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Battle Of Dunbar

Battle Site (Period Unassigned)

Site Name Battle Of Dunbar

Classification Battle Site (Period Unassigned)

Canmore ID 57658

Site Number NT67NE 54

NGR NT 695 765

Datum OSGB36 - NGR

Permalink http://canmore.org.uk/site/57658

Ordnance Survey licence number 100057073. All rights reserved.
Canmore Disclaimer. © Copyright and database right 2020.

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Administrative Areas

  • Council East Lothian
  • Parish Dunbar
  • Former Region Lothian
  • Former District East Lothian
  • Former County East Lothian

Archaeology Notes

NT67NE 54 695 765.

(NT 703 767) Site of Battle of Dunbar (NR) 3rd September 1650.

OS 6" map (1957)

The Battle of Dunbar was fought between the Parliamentarians under Cromwell and the Covenanters under General Leslie, on the 3rd of September 1650. The Covenanters were defeated.

The orthodox view is that the main action took place where the London road crosses the Brocksburn, at NT 6935 7724, but Firth, interpreting a pictorial plan of the battle based on information from participants, sites the main centre of conflict about a mile away, between the road and Doon Hill (NT 685 756) on which Generl Leslie had his camp (NT67NE 50). Firth's view is supported by The Statistical Account [OSA] recording of the local name as the Battle of Doon Hill and placing its centre north and east of the hill.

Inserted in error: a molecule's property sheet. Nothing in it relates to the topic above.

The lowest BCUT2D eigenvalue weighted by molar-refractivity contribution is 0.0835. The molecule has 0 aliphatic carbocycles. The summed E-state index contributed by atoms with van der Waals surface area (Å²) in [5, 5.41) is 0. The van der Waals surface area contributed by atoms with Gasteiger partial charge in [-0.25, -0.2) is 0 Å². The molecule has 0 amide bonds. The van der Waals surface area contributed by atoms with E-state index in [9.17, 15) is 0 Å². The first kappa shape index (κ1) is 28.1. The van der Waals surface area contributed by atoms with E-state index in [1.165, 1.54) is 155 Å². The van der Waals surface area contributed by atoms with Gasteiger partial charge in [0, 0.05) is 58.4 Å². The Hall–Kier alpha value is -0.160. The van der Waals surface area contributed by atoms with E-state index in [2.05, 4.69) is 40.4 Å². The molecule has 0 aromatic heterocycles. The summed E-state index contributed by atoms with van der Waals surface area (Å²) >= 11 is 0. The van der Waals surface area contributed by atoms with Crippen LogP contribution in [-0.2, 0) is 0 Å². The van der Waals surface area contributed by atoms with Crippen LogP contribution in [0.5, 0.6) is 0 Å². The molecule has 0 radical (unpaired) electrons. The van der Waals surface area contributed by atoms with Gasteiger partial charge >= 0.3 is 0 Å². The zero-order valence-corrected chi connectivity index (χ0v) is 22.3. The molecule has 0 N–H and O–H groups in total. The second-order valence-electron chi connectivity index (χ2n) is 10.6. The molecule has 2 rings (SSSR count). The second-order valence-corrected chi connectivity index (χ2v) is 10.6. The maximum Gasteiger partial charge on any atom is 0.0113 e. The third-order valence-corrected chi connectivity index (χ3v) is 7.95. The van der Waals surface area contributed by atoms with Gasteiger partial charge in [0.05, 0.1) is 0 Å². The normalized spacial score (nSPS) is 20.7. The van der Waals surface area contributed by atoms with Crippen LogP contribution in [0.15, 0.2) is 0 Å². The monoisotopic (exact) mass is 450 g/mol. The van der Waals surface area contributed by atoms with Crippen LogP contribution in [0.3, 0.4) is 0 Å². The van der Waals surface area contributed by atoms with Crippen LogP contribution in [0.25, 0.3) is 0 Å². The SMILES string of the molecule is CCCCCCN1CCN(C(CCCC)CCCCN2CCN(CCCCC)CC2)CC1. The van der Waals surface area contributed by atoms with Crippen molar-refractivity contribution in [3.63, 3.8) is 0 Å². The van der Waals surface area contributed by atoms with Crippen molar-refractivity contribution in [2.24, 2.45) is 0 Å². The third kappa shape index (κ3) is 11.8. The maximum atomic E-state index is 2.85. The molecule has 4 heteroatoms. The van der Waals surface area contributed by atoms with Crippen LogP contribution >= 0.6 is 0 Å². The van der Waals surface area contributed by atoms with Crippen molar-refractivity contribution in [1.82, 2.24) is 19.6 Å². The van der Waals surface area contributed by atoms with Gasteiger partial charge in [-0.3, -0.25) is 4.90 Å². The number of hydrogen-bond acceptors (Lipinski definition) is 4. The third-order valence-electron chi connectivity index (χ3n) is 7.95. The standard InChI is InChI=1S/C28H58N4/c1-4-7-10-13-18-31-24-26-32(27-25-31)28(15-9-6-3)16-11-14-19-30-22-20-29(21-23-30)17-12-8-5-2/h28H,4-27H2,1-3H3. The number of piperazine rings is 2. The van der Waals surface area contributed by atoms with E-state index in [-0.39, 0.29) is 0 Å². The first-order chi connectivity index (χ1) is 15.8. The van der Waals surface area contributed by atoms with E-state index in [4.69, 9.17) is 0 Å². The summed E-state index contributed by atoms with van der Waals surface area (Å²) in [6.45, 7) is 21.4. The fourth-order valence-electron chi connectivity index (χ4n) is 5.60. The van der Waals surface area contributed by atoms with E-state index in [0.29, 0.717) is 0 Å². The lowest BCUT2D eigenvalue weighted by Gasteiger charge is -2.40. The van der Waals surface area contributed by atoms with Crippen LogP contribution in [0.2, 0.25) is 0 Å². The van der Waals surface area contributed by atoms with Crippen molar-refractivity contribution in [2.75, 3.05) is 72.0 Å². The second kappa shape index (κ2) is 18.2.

Despite the OS siting (Name Book 1853), the area around NT 695 765 would appear to be a more accurate siting for the battle.

C H Firth 1900; OSA 1794

No further information.

Visited by OS (RD) 22 March 1966

(NT 696 765) Site of Battle of Dunbar (NR)

OS 6" map (1971)

Brander gives a description of the battle, and his plan confirms the OS siting (1971).

M Brander 1975

This battlefield was included in a nation-wide study of key battle sites. A detailed gazetteer was created by The Battlefield Trust, which includes an historical overview of each site, detailed assessments of the action and its location and the number of troops involved, casualties, sources of information and an interpretation of the events and its impact on history. For more detail see the gazetteer and associated materials - MS 2522.

Extensive quarrying in very recent times, and which still continues today, has completely destroyed a substantial area on the critical eastern side of the battlefield, without apparently any form of archaeological recording of this important resource before destruction. Further damage was caused by the mainline railway line and the realignment of the A1.

G Foard, T Partida 2005

References

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